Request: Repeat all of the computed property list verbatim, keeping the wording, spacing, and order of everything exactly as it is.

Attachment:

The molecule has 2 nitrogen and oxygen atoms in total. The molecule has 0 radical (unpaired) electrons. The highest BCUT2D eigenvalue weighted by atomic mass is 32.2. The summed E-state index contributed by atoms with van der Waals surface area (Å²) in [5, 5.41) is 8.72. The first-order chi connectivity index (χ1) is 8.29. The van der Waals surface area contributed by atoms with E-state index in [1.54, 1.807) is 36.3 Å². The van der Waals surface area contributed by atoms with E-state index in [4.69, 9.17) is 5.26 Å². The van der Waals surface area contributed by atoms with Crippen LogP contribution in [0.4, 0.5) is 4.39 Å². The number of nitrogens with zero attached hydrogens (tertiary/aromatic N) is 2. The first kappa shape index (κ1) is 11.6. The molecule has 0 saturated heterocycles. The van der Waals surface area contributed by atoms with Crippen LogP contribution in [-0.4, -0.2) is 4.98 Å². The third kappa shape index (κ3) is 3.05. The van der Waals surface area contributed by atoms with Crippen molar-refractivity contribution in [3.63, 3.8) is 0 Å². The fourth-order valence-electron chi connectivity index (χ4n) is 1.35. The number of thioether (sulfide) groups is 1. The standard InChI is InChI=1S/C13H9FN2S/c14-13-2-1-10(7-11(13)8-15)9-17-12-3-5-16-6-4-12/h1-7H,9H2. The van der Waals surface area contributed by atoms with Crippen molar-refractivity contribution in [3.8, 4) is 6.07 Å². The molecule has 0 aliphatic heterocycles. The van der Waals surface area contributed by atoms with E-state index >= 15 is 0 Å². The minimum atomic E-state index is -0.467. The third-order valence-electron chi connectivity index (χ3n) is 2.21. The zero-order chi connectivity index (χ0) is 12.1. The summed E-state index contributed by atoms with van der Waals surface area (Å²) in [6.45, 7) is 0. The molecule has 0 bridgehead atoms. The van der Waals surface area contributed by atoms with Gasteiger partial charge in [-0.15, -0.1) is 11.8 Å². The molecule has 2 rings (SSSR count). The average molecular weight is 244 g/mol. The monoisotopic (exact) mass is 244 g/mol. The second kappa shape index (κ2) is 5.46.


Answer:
The molecule has 2 nitrogen and oxygen atoms in total. The molecule has 0 radical (unpaired) electrons. The highest BCUT2D eigenvalue weighted by atomic mass is 32.2. The summed E-state index contributed by atoms with van der Waals surface area (Å²) in [5, 5.41) is 8.72. The first-order chi connectivity index (χ1) is 8.29. The van der Waals surface area contributed by atoms with E-state index in [1.54, 1.807) is 36.3 Å². The van der Waals surface area contributed by atoms with E-state index in [4.69, 9.17) is 5.26 Å². The van der Waals surface area contributed by atoms with Crippen LogP contribution in [0.4, 0.5) is 4.39 Å². The number of nitrogens with zero attached hydrogens (tertiary/aromatic N) is 2. The first kappa shape index (κ1) is 11.6. The molecule has 0 saturated heterocycles. The van der Waals surface area contributed by atoms with Crippen LogP contribution in [-0.4, -0.2) is 4.98 Å². The third kappa shape index (κ3) is 3.05. The van der Waals surface area contributed by atoms with Crippen molar-refractivity contribution in [3.63, 3.8) is 0 Å². The fourth-order valence-electron chi connectivity index (χ4n) is 1.35. The number of thioether (sulfide) groups is 1. The standard InChI is InChI=1S/C13H9FN2S/c14-13-2-1-10(7-11(13)8-15)9-17-12-3-5-16-6-4-12/h1-7H,9H2. The van der Waals surface area contributed by atoms with Crippen molar-refractivity contribution in [3.8, 4) is 6.07 Å². The molecule has 0 aliphatic heterocycles. The van der Waals surface area contributed by atoms with E-state index >= 15 is 0 Å². The minimum atomic E-state index is -0.467. The third-order valence-electron chi connectivity index (χ3n) is 2.21. The zero-order chi connectivity index (χ0) is 12.1. The summed E-state index contributed by atoms with van der Waals surface area (Å²) in [6.45, 7) is 0. The molecule has 0 bridgehead atoms. The van der Waals surface area contributed by atoms with Gasteiger partial charge in [-0.15, -0.1) is 11.8 Å². The molecule has 2 rings (SSSR count). The average molecular weight is 244 g/mol. The monoisotopic (exact) mass is 244 g/mol. The second kappa shape index (κ2) is 5.46.